View details for DOI 10.1371/journal.pone.0072565

    View details for Web of Science ID 000323570200075

    View details for PubMedID 23977318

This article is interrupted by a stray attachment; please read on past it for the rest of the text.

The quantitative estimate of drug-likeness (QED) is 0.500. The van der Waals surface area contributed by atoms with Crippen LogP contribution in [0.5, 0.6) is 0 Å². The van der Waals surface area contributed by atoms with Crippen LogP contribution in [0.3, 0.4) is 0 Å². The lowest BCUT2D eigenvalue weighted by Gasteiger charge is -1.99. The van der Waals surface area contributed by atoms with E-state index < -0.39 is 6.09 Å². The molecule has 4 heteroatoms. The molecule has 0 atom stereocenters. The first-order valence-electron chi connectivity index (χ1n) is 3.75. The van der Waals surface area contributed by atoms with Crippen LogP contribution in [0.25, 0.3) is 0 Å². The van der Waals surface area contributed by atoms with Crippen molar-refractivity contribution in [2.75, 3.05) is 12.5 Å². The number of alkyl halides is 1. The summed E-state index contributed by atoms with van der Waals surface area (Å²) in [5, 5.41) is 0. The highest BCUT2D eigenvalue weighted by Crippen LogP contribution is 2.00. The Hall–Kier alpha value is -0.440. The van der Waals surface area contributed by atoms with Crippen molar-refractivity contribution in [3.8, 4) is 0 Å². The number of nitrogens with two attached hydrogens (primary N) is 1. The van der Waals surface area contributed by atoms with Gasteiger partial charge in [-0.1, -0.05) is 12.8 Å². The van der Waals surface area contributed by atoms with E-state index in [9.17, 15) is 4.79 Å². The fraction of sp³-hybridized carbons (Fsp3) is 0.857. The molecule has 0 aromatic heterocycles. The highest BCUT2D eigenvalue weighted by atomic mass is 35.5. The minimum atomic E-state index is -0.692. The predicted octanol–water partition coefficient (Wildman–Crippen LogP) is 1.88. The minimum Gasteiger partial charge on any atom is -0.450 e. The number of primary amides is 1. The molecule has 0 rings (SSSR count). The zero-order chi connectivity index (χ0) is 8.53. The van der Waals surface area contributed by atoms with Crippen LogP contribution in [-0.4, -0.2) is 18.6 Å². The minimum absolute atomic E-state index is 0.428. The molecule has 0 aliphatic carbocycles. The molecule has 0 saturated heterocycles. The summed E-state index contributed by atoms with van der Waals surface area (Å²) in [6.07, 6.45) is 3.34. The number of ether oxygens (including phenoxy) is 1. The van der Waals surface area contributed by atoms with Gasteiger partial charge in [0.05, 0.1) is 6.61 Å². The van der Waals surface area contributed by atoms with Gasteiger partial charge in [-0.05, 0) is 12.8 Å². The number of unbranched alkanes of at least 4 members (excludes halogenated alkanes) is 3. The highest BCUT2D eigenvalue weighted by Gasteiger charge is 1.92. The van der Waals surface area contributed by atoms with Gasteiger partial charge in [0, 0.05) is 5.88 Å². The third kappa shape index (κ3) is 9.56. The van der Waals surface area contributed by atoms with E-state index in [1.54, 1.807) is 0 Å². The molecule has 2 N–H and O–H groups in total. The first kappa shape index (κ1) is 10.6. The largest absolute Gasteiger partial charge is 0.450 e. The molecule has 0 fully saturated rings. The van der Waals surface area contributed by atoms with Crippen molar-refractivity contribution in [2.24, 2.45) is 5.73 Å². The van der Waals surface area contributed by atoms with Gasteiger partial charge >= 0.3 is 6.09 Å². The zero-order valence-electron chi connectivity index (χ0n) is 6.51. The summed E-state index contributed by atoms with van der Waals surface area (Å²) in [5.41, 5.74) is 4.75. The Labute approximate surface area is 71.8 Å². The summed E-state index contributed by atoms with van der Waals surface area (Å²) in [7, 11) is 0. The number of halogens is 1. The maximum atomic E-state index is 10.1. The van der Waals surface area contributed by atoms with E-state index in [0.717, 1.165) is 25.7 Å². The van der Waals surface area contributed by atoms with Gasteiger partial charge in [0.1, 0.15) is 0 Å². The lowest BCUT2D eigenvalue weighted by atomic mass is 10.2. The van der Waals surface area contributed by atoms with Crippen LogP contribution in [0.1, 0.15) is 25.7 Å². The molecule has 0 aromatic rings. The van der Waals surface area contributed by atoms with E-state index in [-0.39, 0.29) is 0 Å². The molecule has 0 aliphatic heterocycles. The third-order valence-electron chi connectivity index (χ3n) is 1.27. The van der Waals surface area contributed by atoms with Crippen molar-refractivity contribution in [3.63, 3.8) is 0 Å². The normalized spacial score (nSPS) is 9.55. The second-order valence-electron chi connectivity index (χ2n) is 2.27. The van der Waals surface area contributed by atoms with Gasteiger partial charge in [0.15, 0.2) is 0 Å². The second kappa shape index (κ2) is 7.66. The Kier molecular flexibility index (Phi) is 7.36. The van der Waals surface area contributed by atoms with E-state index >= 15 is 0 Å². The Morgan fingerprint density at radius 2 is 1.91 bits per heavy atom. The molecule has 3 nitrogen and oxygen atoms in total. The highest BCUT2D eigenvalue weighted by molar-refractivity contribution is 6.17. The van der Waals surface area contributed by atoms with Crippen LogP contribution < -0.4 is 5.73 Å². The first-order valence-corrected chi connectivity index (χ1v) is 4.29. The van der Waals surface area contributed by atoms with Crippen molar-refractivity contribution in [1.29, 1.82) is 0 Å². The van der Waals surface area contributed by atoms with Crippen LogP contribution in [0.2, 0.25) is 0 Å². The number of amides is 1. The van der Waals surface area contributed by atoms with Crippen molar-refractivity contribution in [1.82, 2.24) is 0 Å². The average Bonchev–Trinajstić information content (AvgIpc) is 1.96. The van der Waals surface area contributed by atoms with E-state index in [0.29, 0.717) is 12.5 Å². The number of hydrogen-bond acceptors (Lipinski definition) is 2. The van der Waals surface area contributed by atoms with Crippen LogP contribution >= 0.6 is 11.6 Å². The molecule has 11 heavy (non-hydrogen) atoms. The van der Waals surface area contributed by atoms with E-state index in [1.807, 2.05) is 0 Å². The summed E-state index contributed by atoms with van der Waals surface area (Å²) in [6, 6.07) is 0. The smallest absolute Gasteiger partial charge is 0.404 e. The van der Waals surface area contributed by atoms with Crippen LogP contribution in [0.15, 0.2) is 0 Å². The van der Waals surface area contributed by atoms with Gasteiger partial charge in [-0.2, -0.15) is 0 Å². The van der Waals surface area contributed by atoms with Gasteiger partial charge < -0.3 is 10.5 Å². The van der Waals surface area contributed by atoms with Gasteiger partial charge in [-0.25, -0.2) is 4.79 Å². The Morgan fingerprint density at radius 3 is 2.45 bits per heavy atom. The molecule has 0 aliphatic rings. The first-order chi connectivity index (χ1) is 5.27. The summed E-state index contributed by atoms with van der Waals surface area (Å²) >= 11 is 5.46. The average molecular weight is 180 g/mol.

• A meta-analysis identifies new loci associated with body mass index in individuals of African ancestry NATURE GENETICS Monda, K. L., Chen, G. K., Taylor, K. C., Palmer, C., Edwards, T. L., Lange, L. A., Ng, M. C., Adeyemo, A. A., Allison, M. A., Bielak, L. F., Chen, G., Graff, M., Irvin, M. R., Rhie, S. K., Li, G., Liu, Y., Liu, Y., Lu, Y., Nalls, M. A., Sun, Y. V., Wojczynski, M. K., Yanek, L. R., Aldrich, M. C., Ademola, A., Amos, C. I., Bandera, E. V., Bock, C. H., Britton, A., Broeckel, U., Cai, Q., Caporaso, N. E., Carlson, C. S., Carpten, J., Casey, G., Chen, W., Chen, F., Chen, Y. I., Chiang, C. W., Coetzee, G. A., Demerath, E., Deming-Halverson, S. L., Driver, R. W., Dubbert, P., Feitosa, M. F., Feng, Y., Freedman, B. I., Gillanders, E. M., Gottesman, O., Guo, X., Haritunians, T., Harris, T., Harris, C. C., Hennis, A. J., Hernandez, D. G., McNeill, L. H., Howard, T. D., Howard, B. V., Howard, V. J., Johnson, K. C., Kang, S. J., Keating, B. J., Kolb, S., Kuller, L. H., Kutlar, A., Langefeld, C. D., Lettre, G., Lohman, K., Lotay, V., Lyon, H., Manson, J. E., Maixner, W., Meng, Y. A., Monroe, K. R., Morhason-Bello, I., Murphy, A. B., Mychaleckyj, J. C., Nadukuru, R., Nathanson, K. L., Nayak, U., N'Diaye, A., Nemesure, B., Wu, S., Leske, M. C., Neslund-Dudas, C., Neuhouser, M., Nyante, S., Ochs-Balcom, H., Ogunniyi, A., Ogundiran, T. O., Ojengbede, O., Olopade, O. I., Palmer, J. R., Ruiz-Narvaez, E. A., Palmer, N. D., Press, M. F., Rampersaud, E., Rasmussen-Torvik, L. J., Rodriguez-Gil, J. L., Salako, B., Schadt, E. E., Schwartz, A. G., Shriner, D. A., Siscovick, D., Smith, S. B., Wassertheil-Smoller, S., Speliotes, E. K., Spitz, M. R., Sucheston, L., Taylor, H., Tayo, B. O., Tucker, M. A., Van den Berg, D. J., Edwards, D. R., Wang, Z., Wiencke, J. K., Winkler, T. W., Witte, J. S., Wrensch, M., Wu, X., Yang, J. J., Levin, A. M., Young, T. R., Zakai, N. A., Cushman, M., Zanetti, K. A., Zhao, J. H., Zhao, W., Zheng, Y., Zhou, J., Ziegler, R. G., Zmuda, J. M., Fernandes, J. K., Gilkeson, G. S., Kamen, D. L., Hunt, K. J., Spruill, I. J., Ambrosone, C. B., Ambs, S., Arnett, D. K., Atwood, L., Becker, D. M., Berndt, S. I., Bernstein, L., Blot, W. J., Borecki, I. B., Bottinger, E. P., Bowden, D. W., Burke, G., Chanock, S. J., Cooper, R. S., Ding, J., Duggan, D., Evans, M. K., Fox, C., Garvey, W. T., Bradfield, J. P., Hakonarson, H., Grant, S. F., Hsing, A., Chu, L., Hu, J. J., Huo, D., Ingles, S. A., John, E. M., Jordan, J. M., Kabagambe, E. K., Kardia, S. L., Kittles, R. A., Goodman, P. J., Klein, E. A., Kolonel, L. N., Le Marchand, L., Liu, S., McKnight, B., Millikan, R. C., Mosley, T. H., Padhukasahasram, B., Williams, L. K., Patel, S. R., Peters, U., Pettaway, C. A., Peyser, P. A., Psaty, B. M., Redline, S., Rotimi, C. N., Rybicki, B. A., Sale, M. M., Schreiner, P. J., Signorello, L. B., Singleton, A. B., Stanford, J. L., Strom, S. S., Thun, M. J., Vitolins, M., Zheng, W., Moore, J. H., Williams, S. M., Ketkar, S., Zhu, X., Zonderman, A. B., Kooperberg, C., Papanicolaou, G. J., Henderson, B. E., Reiner, A. P., Hirschhorn, J. N., Loos, R. J., North, K. E., Haiman, C. A. 2013; 45 (6): 690-?